A means-end approach to interpretation in sustainable tourism
Walker, Kaye (2006) A means-end approach to interpretation in sustainable tourism. In: Papers from Cutting Edge Research in Tourism: new directions, challenges and applications, pp. 1-17. From: Cutting Edge Research in Tourism: new directions, challenges and applications, 6-9 June 2006, Guildford, UK.
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This paper presents the qualitative approach and methodology used to conduct a research program which investigates the role of interpretation in sustainable tourism. It introduces a new angle of approach, seeking a more emic understanding of ecotourism's contributions to sustainable tourism. It does this by facilitating the tourists' own identification or recognition of the personal significance and subsequent feelings of responsibility for their natural and cultural environment. It is hoped the constructiveness of this newly adapted qualitative method and research approach may be appreciated through its contribution to sustainable tourism theory building, ecotourism and cruise tourism bodies of knowledge, and interpretive research. It is anticipated that this approach may encourage new directions in tourism research and practice, as it not only attempts to overcome some major challenges in conducting ecotourism and cruise tourism research of a socio-cultural and environmental nature, but also with respect to the measurement and analysis of interpretive effectiveness and its role in sustainable tourism. It attempts to demonstrate that these pure research practices and their results may be effectively utilised in applied situations. It has been suggested that too few researchers recognise that tourism as a field of study is still in the formative stages, and that if theory is to be developed then it is through exploratory research and "the careful use of qualitative methods" (Hobson, 2003, p. 76). Hobson (2003) poses possible reasons for this lack of recognition being a tendency towards theory testing rather than theory development, with concepts and developed hypotheses grounded in other disciplines being imported and then sought to fit into the tourism context. There are many aspects of human behaviour, and complex relationships, that quantitative research cannot measure, and that unlike this research with its clearly laid-out research plan, qualitative research often evolves as the research progresses (Hobson, 2003). However, this evolution must be facilitated by established qualitative criteria in a research design or framework that effectively illustrates the qualitative research process, such as those provided by Maykut and Morehouse (1994, in Hobson, 2003).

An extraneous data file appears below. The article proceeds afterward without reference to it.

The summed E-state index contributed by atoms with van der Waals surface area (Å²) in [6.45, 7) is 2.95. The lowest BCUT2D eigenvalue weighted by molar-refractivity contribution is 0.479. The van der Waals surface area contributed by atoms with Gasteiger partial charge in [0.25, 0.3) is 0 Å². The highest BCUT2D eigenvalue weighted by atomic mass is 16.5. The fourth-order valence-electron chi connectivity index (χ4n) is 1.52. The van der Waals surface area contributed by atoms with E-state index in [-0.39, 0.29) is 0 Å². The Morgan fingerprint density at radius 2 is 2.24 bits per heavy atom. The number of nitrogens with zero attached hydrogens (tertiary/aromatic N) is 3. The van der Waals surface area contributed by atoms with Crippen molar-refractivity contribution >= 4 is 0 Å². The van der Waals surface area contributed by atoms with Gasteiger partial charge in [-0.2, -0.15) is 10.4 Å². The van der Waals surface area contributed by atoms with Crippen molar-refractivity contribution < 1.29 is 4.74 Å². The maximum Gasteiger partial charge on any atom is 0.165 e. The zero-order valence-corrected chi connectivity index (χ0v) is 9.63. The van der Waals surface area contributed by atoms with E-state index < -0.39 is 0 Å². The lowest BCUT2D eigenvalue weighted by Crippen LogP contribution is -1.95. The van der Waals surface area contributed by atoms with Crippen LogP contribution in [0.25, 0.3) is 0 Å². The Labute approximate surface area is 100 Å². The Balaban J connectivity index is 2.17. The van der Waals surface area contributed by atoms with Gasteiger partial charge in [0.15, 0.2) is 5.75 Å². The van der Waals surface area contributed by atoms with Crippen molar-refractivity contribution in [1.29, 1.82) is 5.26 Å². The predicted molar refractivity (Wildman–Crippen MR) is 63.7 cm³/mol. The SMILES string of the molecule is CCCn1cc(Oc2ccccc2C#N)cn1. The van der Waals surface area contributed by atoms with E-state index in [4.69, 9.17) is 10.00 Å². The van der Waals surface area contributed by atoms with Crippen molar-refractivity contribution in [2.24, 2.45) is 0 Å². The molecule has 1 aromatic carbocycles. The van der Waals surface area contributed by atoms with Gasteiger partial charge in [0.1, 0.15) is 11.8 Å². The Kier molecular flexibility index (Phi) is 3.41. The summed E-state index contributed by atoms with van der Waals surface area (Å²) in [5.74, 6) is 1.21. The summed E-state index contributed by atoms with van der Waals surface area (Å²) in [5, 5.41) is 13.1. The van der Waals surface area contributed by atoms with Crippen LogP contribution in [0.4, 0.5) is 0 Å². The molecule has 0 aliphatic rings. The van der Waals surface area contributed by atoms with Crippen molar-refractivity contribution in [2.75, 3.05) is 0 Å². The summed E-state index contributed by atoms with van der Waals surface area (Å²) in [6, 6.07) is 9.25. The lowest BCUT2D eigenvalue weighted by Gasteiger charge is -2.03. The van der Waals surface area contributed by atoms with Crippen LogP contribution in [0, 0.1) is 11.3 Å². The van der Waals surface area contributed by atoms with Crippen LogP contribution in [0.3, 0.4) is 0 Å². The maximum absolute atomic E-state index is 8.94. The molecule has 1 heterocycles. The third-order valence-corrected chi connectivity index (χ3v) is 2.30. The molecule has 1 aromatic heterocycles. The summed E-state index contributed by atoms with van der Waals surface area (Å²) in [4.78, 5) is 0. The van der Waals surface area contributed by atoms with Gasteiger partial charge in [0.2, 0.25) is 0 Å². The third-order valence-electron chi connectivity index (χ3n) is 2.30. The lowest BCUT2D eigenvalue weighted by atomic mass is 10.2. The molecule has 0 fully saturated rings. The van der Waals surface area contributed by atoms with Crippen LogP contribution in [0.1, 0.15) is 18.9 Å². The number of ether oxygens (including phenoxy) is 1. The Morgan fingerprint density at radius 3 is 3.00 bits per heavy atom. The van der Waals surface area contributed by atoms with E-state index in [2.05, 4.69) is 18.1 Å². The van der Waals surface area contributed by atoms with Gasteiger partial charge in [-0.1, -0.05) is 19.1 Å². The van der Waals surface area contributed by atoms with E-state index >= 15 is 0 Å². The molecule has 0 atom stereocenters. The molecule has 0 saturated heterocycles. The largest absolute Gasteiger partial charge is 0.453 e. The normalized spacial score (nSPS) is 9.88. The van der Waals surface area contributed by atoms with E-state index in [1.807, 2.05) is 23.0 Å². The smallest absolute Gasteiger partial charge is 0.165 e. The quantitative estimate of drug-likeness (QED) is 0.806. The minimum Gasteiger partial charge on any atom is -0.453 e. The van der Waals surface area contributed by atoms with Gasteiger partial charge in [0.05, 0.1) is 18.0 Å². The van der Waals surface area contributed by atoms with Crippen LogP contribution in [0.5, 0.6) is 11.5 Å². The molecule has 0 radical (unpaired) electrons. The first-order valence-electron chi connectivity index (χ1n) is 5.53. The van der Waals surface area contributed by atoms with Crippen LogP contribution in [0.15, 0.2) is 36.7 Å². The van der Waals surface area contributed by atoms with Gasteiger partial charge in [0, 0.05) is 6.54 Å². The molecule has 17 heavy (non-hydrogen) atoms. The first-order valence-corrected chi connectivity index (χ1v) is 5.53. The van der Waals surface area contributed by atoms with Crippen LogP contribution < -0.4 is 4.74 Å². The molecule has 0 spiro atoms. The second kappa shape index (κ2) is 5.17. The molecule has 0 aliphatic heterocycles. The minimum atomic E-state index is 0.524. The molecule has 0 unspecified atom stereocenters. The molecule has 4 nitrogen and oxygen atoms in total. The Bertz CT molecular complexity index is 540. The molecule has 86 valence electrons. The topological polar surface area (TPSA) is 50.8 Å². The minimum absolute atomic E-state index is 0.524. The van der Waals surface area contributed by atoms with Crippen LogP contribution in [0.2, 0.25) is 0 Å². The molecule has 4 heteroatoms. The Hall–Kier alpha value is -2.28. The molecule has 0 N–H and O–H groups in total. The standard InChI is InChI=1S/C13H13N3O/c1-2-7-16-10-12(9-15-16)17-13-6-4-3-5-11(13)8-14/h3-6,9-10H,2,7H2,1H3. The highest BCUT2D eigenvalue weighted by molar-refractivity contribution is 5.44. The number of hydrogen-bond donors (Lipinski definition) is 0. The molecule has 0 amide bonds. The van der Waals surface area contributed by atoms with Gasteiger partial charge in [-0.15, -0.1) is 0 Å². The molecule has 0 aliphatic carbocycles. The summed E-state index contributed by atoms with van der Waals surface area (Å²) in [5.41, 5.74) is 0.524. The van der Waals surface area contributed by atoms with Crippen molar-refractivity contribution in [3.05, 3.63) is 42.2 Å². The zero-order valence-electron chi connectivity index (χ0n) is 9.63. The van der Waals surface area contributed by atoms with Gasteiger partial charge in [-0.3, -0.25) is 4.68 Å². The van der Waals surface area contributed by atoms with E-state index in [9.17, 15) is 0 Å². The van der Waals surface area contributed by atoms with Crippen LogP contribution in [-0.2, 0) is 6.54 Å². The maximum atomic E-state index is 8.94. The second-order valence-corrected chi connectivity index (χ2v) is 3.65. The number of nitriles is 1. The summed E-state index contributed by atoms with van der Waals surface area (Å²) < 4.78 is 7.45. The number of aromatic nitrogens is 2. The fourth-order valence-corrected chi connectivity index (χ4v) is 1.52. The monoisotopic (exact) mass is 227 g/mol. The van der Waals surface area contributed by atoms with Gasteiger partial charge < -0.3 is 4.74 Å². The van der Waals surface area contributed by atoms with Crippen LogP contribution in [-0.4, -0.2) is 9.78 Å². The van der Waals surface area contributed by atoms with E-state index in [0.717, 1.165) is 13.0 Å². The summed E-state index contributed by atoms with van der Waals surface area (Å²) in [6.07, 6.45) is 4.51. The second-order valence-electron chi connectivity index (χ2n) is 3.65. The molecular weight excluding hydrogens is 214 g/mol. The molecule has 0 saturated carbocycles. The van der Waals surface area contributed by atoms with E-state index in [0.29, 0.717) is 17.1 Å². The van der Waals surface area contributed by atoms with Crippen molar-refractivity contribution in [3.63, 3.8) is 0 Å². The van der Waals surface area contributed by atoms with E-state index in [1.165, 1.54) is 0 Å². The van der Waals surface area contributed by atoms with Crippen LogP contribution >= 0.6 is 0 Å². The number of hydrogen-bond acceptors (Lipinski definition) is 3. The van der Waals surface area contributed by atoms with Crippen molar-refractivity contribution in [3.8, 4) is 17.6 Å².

|Item Type:||Conference Item (Refereed Research Paper - E1)|
|Keywords:||cruise; interpretation; maritime; nature-based; qualitative; sustainable; tourism|
|Date Deposited:||24 Nov 2009 03:45|
|FoR Codes:||15 COMMERCE, MANAGEMENT, TOURISM AND SERVICES > 1506 Tourism > 150603 Tourism Management @ 100%|
|SEO Codes:||90 COMMERCIAL SERVICES AND TOURISM > 9003 Tourism > 900303 Tourism Infrastructure Development @ 100%|